Letter from Ignacio del Valle from the La Palma extermination camp
May 4, 2007

To all my brothers, sisters, and comrades: From the bottom of our hearts I send you greetings and a warm hug, wishing you serenity of heart and harmony of action, always following the same star, the route that leads us to our long-cherished dream, a dream that we together will make real though we may travel a path of pain and rage.

I know that everyone who should be present is present: those of you who have taken into yourselves our pain, our rage, our impotence, our cry, those of you who have always been there in silence, withstanding, resisting, walking, constructing the paths that await our footsteps, setting out in unity towards horizons that our grandparents have forged with suffering and death, without selling out, without being broken, bearing up, brandishing in your fists a thousand futures like flags waving in new dawns of hope.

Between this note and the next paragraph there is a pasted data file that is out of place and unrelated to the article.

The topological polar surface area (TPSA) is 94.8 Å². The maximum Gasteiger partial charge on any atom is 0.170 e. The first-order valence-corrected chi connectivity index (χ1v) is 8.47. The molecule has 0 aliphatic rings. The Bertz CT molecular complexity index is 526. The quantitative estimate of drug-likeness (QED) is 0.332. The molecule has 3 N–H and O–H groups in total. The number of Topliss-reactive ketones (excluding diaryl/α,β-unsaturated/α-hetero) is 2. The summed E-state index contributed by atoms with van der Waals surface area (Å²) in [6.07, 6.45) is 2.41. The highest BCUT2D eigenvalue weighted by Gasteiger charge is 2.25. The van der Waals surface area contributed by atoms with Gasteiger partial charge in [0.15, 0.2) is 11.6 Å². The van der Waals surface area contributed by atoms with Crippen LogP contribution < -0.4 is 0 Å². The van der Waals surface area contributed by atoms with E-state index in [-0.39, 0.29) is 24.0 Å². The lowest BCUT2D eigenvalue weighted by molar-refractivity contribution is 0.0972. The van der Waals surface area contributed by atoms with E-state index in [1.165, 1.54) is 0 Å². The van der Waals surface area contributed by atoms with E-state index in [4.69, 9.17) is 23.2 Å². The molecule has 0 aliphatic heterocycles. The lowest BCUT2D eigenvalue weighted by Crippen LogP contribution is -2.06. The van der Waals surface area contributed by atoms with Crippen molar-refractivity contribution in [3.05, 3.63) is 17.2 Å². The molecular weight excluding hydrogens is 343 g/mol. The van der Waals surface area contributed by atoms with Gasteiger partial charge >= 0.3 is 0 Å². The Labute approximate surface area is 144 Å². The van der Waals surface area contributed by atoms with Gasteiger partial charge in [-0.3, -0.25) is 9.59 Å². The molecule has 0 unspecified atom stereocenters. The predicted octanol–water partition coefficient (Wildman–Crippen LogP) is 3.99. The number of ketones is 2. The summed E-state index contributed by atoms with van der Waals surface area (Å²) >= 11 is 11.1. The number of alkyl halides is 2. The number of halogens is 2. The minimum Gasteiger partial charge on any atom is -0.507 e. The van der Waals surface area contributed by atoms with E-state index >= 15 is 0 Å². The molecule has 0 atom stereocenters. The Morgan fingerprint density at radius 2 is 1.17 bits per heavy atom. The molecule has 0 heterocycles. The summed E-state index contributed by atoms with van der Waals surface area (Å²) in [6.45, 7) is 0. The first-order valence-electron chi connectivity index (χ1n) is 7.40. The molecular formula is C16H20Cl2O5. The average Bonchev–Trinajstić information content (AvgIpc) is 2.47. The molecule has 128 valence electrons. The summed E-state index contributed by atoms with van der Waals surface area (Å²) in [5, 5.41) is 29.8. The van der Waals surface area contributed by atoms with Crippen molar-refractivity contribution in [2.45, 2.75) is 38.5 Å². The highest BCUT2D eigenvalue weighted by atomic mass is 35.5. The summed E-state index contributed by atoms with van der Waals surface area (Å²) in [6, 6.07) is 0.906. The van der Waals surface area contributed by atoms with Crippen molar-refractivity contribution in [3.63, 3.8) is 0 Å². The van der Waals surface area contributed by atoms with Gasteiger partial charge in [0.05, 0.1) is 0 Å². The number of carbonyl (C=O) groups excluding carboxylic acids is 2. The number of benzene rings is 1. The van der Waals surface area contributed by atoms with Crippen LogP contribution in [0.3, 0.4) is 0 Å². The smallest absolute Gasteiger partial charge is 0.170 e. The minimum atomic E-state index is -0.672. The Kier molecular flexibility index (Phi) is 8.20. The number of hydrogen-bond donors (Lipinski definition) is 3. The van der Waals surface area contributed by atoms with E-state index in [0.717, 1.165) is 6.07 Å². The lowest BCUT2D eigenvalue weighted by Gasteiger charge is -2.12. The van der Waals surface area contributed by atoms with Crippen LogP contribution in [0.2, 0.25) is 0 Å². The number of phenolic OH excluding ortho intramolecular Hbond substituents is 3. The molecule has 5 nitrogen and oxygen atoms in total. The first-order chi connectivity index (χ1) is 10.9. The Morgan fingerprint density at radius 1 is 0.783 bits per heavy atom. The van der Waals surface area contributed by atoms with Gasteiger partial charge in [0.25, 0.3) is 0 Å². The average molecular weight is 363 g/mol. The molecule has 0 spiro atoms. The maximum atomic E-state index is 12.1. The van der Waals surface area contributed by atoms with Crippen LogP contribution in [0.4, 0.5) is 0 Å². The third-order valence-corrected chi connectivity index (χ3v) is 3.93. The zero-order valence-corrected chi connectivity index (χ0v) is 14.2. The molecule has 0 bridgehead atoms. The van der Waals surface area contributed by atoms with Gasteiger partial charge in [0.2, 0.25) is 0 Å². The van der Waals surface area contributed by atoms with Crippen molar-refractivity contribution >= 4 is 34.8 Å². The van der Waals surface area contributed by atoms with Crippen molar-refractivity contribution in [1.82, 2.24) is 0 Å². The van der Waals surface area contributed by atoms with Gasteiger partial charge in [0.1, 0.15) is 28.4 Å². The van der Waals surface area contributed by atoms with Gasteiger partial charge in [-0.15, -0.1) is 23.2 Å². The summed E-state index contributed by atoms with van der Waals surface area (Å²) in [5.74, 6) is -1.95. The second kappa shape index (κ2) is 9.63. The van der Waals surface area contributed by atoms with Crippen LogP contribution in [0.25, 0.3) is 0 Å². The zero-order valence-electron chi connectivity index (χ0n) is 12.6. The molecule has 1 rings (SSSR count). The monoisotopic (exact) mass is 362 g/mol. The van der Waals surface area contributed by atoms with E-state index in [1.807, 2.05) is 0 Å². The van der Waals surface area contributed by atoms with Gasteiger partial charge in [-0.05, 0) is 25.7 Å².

A year ago today the beast attacked us, wounding our most sacred sentiments in the vilest, most cowardly way, leaving a deep wound that makes us tremble with rage, one we will never forget, one that makes us redouble our efforts to stay on the march, never turning back. Though the road may be slow, torturous and fraught with dangers that threaten us unceasingly, we won’t stop. We are a stream, and at the call of the rains we’ll join forces with others in a mighty flow to drown the beast, with a roar that will break the bars imprisoning our most sublime dreams of justice and freedom.